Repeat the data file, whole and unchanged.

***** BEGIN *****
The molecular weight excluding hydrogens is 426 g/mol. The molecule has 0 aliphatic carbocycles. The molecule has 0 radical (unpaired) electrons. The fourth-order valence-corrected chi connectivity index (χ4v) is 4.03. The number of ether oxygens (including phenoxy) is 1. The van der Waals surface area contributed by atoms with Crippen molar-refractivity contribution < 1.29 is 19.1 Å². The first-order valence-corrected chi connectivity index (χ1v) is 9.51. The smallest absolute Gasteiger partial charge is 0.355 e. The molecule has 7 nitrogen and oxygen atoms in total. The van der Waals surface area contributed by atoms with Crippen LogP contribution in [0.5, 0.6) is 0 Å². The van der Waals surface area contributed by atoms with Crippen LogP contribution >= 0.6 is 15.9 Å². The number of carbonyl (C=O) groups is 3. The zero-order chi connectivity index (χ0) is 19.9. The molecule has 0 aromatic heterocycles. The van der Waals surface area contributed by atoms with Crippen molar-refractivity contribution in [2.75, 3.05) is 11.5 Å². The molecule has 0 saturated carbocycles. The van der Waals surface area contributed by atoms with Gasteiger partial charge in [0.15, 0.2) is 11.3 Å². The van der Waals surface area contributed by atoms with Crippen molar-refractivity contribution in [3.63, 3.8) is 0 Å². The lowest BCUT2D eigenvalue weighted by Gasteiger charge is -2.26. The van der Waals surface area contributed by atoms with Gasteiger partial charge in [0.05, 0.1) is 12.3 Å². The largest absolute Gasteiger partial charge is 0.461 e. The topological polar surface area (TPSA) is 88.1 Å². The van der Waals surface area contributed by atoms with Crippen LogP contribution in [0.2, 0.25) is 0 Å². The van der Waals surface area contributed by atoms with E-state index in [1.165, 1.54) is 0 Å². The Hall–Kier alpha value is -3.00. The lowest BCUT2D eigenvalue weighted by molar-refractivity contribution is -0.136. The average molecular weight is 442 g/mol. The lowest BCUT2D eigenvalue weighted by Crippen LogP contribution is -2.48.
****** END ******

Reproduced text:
The molecular weight excluding hydrogens is 426 g/mol. The molecule has 0 aliphatic carbocycles. The molecule has 0 radical (unpaired) electrons. The fourth-order valence-corrected chi connectivity index (χ4v) is 4.03. The number of ether oxygens (including phenoxy) is 1. The van der Waals surface area contributed by atoms with Crippen molar-refractivity contribution < 1.29 is 19.1 Å². The first-order valence-corrected chi connectivity index (χ1v) is 9.51. The smallest absolute Gasteiger partial charge is 0.355 e. The molecule has 7 nitrogen and oxygen atoms in total. The van der Waals surface area contributed by atoms with Crippen LogP contribution in [0.5, 0.6) is 0 Å². The van der Waals surface area contributed by atoms with Crippen LogP contribution >= 0.6 is 15.9 Å². The number of carbonyl (C=O) groups is 3. The zero-order chi connectivity index (χ0) is 19.9. The molecule has 0 aromatic heterocycles. The van der Waals surface area contributed by atoms with Crippen molar-refractivity contribution in [2.75, 3.05) is 11.5 Å². The molecule has 0 saturated carbocycles. The van der Waals surface area contributed by atoms with Gasteiger partial charge in [0.15, 0.2) is 11.3 Å². The van der Waals surface area contributed by atoms with Crippen molar-refractivity contribution in [3.63, 3.8) is 0 Å². The lowest BCUT2D eigenvalue weighted by Gasteiger charge is -2.26. The van der Waals surface area contributed by atoms with Gasteiger partial charge in [0.05, 0.1) is 12.3 Å². The largest absolute Gasteiger partial charge is 0.461 e. The topological polar surface area (TPSA) is 88.1 Å². The van der Waals surface area contributed by atoms with Crippen LogP contribution in [0.2, 0.25) is 0 Å². The van der Waals surface area contributed by atoms with E-state index in [1.165, 1.54) is 0 Å². The Hall–Kier alpha value is -3.00. The lowest BCUT2D eigenvalue weighted by molar-refractivity contribution is -0.136. The average molecular weight is 442 g/mol. The lowest BCUT2D eigenvalue weighted by Crippen LogP contribution is -2.48.